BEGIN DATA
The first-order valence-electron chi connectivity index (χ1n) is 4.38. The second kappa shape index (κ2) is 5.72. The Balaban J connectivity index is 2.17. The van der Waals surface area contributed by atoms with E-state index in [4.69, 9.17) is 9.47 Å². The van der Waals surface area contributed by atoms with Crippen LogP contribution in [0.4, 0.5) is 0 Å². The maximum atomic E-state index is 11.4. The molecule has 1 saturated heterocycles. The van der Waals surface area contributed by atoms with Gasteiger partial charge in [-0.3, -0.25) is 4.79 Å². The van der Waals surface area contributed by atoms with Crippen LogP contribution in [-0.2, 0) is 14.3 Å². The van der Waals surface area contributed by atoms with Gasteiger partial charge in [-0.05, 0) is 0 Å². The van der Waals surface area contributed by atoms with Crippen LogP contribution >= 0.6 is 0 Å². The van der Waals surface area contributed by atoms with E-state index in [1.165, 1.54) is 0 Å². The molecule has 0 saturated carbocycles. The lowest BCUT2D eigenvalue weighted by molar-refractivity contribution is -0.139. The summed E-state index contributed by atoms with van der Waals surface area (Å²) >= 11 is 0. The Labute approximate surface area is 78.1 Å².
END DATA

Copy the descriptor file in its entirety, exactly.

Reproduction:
The first-order valence-electron chi connectivity index (χ1n) is 4.38. The second kappa shape index (κ2) is 5.72. The Balaban J connectivity index is 2.17. The van der Waals surface area contributed by atoms with E-state index in [4.69, 9.17) is 9.47 Å². The van der Waals surface area contributed by atoms with Crippen LogP contribution in [0.4, 0.5) is 0 Å². The maximum atomic E-state index is 11.4. The molecule has 1 saturated heterocycles. The van der Waals surface area contributed by atoms with Gasteiger partial charge in [-0.3, -0.25) is 4.79 Å². The van der Waals surface area contributed by atoms with Crippen LogP contribution in [-0.2, 0) is 14.3 Å². The van der Waals surface area contributed by atoms with Gasteiger partial charge in [-0.05, 0) is 0 Å². The van der Waals surface area contributed by atoms with Crippen LogP contribution >= 0.6 is 0 Å². The van der Waals surface area contributed by atoms with E-state index in [1.165, 1.54) is 0 Å². The molecule has 0 saturated carbocycles. The lowest BCUT2D eigenvalue weighted by molar-refractivity contribution is -0.139. The summed E-state index contributed by atoms with van der Waals surface area (Å²) >= 11 is 0. The Labute approximate surface area is 78.1 Å².